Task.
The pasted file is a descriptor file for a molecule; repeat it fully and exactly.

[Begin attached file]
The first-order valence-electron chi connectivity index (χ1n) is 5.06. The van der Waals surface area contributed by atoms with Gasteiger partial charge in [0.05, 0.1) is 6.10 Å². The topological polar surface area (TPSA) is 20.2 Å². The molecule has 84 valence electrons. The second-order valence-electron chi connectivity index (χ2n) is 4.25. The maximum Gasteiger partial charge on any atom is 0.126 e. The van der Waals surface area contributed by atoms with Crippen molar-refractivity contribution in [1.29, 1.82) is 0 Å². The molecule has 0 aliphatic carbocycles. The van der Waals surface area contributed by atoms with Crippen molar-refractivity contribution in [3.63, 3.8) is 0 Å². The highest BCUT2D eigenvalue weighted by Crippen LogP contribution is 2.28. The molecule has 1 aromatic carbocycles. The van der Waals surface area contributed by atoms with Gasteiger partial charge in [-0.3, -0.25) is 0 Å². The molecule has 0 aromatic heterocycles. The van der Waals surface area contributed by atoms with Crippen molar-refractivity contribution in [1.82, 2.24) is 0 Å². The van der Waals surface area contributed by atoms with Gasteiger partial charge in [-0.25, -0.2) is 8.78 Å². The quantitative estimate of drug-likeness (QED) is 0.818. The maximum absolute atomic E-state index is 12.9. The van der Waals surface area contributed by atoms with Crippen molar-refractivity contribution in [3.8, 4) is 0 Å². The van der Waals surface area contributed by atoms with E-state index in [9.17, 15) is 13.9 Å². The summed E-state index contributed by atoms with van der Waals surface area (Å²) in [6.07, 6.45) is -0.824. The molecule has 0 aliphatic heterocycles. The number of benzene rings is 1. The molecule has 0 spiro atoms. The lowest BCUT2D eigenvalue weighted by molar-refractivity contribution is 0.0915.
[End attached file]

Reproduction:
The first-order valence-electron chi connectivity index (χ1n) is 5.06. The van der Waals surface area contributed by atoms with Gasteiger partial charge in [0.05, 0.1) is 6.10 Å². The topological polar surface area (TPSA) is 20.2 Å². The molecule has 84 valence electrons. The second-order valence-electron chi connectivity index (χ2n) is 4.25. The maximum Gasteiger partial charge on any atom is 0.126 e. The van der Waals surface area contributed by atoms with Crippen molar-refractivity contribution in [1.29, 1.82) is 0 Å². The molecule has 0 aliphatic carbocycles. The van der Waals surface area contributed by atoms with Crippen molar-refractivity contribution in [3.63, 3.8) is 0 Å². The highest BCUT2D eigenvalue weighted by Crippen LogP contribution is 2.28. The molecule has 1 aromatic carbocycles. The van der Waals surface area contributed by atoms with Gasteiger partial charge in [-0.3, -0.25) is 0 Å². The molecule has 0 aromatic heterocycles. The van der Waals surface area contributed by atoms with Crippen molar-refractivity contribution in [1.82, 2.24) is 0 Å². The van der Waals surface area contributed by atoms with Gasteiger partial charge in [-0.25, -0.2) is 8.78 Å². The quantitative estimate of drug-likeness (QED) is 0.818. The maximum absolute atomic E-state index is 12.9. The van der Waals surface area contributed by atoms with Crippen molar-refractivity contribution in [3.8, 4) is 0 Å². The van der Waals surface area contributed by atoms with E-state index in [9.17, 15) is 13.9 Å². The summed E-state index contributed by atoms with van der Waals surface area (Å²) in [6.07, 6.45) is -0.824. The molecule has 0 aliphatic heterocycles. The number of benzene rings is 1. The molecule has 0 spiro atoms. The lowest BCUT2D eigenvalue weighted by molar-refractivity contribution is 0.0915.